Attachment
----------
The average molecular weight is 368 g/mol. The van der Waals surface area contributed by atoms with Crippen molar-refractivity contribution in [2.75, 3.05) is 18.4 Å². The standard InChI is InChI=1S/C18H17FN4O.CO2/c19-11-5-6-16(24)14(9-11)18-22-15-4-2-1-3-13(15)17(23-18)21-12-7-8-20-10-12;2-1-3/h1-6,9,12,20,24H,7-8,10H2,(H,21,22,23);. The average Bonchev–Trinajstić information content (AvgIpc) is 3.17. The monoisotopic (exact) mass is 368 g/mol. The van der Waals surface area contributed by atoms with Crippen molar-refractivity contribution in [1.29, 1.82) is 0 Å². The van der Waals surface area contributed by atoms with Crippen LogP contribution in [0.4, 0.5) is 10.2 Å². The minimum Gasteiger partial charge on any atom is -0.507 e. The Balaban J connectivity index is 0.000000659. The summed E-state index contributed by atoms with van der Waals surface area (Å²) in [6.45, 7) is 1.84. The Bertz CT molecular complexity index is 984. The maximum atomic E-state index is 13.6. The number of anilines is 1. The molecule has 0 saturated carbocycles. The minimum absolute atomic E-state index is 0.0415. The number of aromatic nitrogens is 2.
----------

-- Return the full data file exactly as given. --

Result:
The average molecular weight is 368 g/mol. The van der Waals surface area contributed by atoms with Crippen molar-refractivity contribution in [2.75, 3.05) is 18.4 Å². The standard InChI is InChI=1S/C18H17FN4O.CO2/c19-11-5-6-16(24)14(9-11)18-22-15-4-2-1-3-13(15)17(23-18)21-12-7-8-20-10-12;2-1-3/h1-6,9,12,20,24H,7-8,10H2,(H,21,22,23);. The average Bonchev–Trinajstić information content (AvgIpc) is 3.17. The monoisotopic (exact) mass is 368 g/mol. The van der Waals surface area contributed by atoms with Crippen molar-refractivity contribution in [1.29, 1.82) is 0 Å². The van der Waals surface area contributed by atoms with Crippen LogP contribution in [0.4, 0.5) is 10.2 Å². The minimum Gasteiger partial charge on any atom is -0.507 e. The Balaban J connectivity index is 0.000000659. The summed E-state index contributed by atoms with van der Waals surface area (Å²) in [6.45, 7) is 1.84. The Bertz CT molecular complexity index is 984. The maximum atomic E-state index is 13.6. The number of anilines is 1. The molecule has 0 saturated carbocycles. The minimum absolute atomic E-state index is 0.0415. The number of aromatic nitrogens is 2.